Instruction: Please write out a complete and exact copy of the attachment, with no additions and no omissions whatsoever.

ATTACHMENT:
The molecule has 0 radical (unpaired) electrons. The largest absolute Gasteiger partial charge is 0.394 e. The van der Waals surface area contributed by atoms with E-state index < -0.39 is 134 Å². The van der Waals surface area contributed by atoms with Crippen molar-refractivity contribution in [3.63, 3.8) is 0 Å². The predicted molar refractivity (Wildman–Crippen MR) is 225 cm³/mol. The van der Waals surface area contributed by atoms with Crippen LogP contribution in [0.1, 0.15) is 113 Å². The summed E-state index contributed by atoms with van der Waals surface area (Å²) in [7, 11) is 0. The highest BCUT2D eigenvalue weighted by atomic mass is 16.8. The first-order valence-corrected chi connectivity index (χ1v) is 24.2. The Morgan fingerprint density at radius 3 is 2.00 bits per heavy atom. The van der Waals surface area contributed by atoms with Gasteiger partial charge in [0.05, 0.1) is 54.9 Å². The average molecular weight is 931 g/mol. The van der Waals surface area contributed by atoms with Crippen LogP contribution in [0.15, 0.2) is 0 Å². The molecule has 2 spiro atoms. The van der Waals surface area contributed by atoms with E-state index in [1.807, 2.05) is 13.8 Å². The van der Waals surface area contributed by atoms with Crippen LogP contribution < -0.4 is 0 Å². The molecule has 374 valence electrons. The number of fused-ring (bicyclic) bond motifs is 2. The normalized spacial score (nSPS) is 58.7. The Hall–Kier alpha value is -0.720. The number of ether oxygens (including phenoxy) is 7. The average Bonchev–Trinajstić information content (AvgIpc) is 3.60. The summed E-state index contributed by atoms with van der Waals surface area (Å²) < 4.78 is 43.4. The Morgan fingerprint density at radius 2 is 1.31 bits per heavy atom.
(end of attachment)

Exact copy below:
The molecule has 0 radical (unpaired) electrons. The largest absolute Gasteiger partial charge is 0.394 e. The van der Waals surface area contributed by atoms with E-state index < -0.39 is 134 Å². The van der Waals surface area contributed by atoms with Crippen molar-refractivity contribution in [3.63, 3.8) is 0 Å². The predicted molar refractivity (Wildman–Crippen MR) is 225 cm³/mol. The van der Waals surface area contributed by atoms with Crippen LogP contribution in [0.1, 0.15) is 113 Å². The summed E-state index contributed by atoms with van der Waals surface area (Å²) in [7, 11) is 0. The highest BCUT2D eigenvalue weighted by atomic mass is 16.8. The first-order valence-corrected chi connectivity index (χ1v) is 24.2. The Morgan fingerprint density at radius 3 is 2.00 bits per heavy atom. The van der Waals surface area contributed by atoms with Gasteiger partial charge in [0.05, 0.1) is 54.9 Å². The average molecular weight is 931 g/mol. The van der Waals surface area contributed by atoms with Crippen LogP contribution in [0.15, 0.2) is 0 Å². The molecule has 2 spiro atoms. The van der Waals surface area contributed by atoms with E-state index in [1.807, 2.05) is 13.8 Å². The van der Waals surface area contributed by atoms with Crippen LogP contribution < -0.4 is 0 Å². The molecule has 374 valence electrons. The number of fused-ring (bicyclic) bond motifs is 2. The normalized spacial score (nSPS) is 58.7. The Hall–Kier alpha value is -0.720. The number of ether oxygens (including phenoxy) is 7. The average Bonchev–Trinajstić information content (AvgIpc) is 3.60. The summed E-state index contributed by atoms with van der Waals surface area (Å²) < 4.78 is 43.4. The Morgan fingerprint density at radius 2 is 1.31 bits per heavy atom.